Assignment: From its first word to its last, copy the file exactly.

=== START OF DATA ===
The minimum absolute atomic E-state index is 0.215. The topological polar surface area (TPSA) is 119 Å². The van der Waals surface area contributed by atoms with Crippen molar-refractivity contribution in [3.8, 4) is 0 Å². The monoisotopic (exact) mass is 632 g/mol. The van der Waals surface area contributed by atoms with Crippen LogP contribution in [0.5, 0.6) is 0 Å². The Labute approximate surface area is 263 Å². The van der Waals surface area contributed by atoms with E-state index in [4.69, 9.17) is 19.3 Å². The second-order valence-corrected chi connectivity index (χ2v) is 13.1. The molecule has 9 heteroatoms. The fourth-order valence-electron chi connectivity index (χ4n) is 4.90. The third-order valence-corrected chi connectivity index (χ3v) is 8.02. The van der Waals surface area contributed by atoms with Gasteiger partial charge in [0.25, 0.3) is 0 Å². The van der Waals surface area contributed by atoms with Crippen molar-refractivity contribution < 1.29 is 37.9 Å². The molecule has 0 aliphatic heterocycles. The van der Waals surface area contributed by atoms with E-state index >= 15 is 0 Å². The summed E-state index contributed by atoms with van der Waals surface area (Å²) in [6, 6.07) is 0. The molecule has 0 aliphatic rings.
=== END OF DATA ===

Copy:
The minimum absolute atomic E-state index is 0.215. The topological polar surface area (TPSA) is 119 Å². The van der Waals surface area contributed by atoms with Crippen molar-refractivity contribution in [3.8, 4) is 0 Å². The monoisotopic (exact) mass is 632 g/mol. The van der Waals surface area contributed by atoms with Crippen LogP contribution in [0.5, 0.6) is 0 Å². The Labute approximate surface area is 263 Å². The van der Waals surface area contributed by atoms with E-state index in [4.69, 9.17) is 19.3 Å². The second-order valence-corrected chi connectivity index (χ2v) is 13.1. The molecule has 9 heteroatoms. The fourth-order valence-electron chi connectivity index (χ4n) is 4.90. The third-order valence-corrected chi connectivity index (χ3v) is 8.02. The van der Waals surface area contributed by atoms with Gasteiger partial charge in [0.25, 0.3) is 0 Å². The van der Waals surface area contributed by atoms with Crippen molar-refractivity contribution < 1.29 is 37.9 Å². The molecule has 0 aliphatic heterocycles. The van der Waals surface area contributed by atoms with E-state index >= 15 is 0 Å². The summed E-state index contributed by atoms with van der Waals surface area (Å²) in [6, 6.07) is 0. The molecule has 0 aliphatic rings.